A distraught mother, brought into the emergency room to hold her son’s hand while the trauma team does their very best to keep him alive.
She pleads, though tears and sobs, for reassurance that absolutely everything is done to save her son.
A group of high school students and I were right there in the room while the young man was being intubated, a chest tube inserted, and an ambulance attendant was performing chest compressions.
We know, in our heads, that risk taking behaviours can end badly. Seeing it happen right there in front of us helped us feel it in our hearts.
I had no awareness of the P.A.R.T.Y. (Prevent Alcohol and Risk-Related Trauma in Youth) program until my stepdaughter, Nicole, suggested that I sponsor it. There were two cycles of the program, one on October 2nd and the other on October 3rd, 2017.
A firefighter, ambulance attendant and police officer took turns sharing their perspectives in the parking lot, standing in front of a smashed up car that had been brought in for the occasion.
We cycled through the very realistic trauma scene that I described, and then down we went to the Morgue.
Yes, the morgue! How poignant, to be standing there surrounded by the stark reality of death as the coroner describes what it’s like to have family members identify a loved one’s body.
A visit to the rehabilitation unit, where we saw a display of prosthetic devices, helped us also “feel” the long term impacts of injuries.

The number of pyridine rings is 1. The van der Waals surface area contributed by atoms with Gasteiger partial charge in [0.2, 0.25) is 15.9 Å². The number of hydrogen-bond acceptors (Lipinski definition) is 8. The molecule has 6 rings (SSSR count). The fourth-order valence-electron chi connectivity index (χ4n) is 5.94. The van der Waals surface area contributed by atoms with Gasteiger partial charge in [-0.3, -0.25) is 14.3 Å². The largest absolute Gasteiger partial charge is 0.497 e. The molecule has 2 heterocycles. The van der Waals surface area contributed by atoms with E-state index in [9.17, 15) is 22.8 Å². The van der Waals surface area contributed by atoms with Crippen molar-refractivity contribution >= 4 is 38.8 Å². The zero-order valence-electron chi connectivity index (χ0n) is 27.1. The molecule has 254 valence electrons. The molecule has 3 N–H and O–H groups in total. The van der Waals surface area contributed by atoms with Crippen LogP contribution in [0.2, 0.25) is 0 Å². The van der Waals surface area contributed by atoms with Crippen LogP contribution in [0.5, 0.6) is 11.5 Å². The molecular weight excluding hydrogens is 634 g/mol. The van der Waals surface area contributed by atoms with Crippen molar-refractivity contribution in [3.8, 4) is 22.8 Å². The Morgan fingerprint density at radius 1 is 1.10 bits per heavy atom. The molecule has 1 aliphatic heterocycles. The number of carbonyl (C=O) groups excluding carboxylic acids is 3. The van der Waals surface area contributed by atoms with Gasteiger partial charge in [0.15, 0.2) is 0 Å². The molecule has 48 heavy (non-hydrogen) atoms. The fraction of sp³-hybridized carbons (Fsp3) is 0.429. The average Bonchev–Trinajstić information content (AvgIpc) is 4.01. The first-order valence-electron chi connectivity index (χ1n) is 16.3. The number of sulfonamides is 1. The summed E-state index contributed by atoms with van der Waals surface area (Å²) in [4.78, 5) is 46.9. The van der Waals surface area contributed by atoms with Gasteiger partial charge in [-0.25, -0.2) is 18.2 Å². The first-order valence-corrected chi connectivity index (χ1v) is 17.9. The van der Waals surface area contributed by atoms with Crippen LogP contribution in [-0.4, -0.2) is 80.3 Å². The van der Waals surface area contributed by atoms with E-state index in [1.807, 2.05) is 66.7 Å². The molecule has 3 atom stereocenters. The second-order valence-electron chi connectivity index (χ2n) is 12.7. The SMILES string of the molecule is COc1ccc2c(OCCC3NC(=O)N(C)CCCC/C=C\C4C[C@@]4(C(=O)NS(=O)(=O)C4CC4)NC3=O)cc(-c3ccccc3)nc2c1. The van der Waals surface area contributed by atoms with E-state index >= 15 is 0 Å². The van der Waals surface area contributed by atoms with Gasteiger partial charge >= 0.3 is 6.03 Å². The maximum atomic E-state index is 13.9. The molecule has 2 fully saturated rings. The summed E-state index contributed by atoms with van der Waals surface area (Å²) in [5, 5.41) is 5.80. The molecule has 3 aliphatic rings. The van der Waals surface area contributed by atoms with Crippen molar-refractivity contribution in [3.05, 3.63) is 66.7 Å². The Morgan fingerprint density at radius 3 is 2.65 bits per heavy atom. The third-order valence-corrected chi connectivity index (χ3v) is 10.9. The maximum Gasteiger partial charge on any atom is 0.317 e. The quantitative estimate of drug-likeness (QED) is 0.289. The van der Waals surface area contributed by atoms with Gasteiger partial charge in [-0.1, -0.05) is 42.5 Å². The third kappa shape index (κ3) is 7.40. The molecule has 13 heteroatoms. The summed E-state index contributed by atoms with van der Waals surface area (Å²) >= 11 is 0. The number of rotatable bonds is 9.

This program would not be offered in Kelowna if not for the initiative of RCMP officer, Cst. Sherri Lund. When she became a school liaison officer several years ago, she looked for meaningful ways she could make a difference in our community, and found the P.A.R.T.Y. program.
She expressed her gratitude for the incredible efforts of so many people who have contributed to making the program a reality in Kelowna.
We all owe a debt of gratitude to Cst. Lund and the entire team of people who are helping our young people really feel the potential consequences of risk taking behaviours. Thank you!
Unfortunately, though, only a small portion of our high school population benefit from this program. If you have a child in, or approaching high school, I encourage you to look into ensuring that your son or daughter is one of them. If demand for the program exceeds supply, pressure will hopefully be put to expanding it.
My sponsorship of the program fits within my “One Crash is Too Many” road safety campaign. Sponsorship also afforded me the opportunity to give my own presentation at the end of the day.
It is doubtful that many high school students read opinions pieces on online news sites. It felt meaningful to me to share my road safety messages directly to these budding new drivers.
I told them that I don’t think their attitudes needed adjusting. Rather, they are our best hope for taking a leadership role in adjusting the poor driving attitudes of those they are about to share the responsibility of driving with.
I offered them a tool for taking that leadership role, by entering this year’s One Crash is Too Many video contest. If you or someone else in your life is interested in vying for cash prizes while crafting road safety messages, please pass on the link to the contest: One Crash is Too Many Video Contest.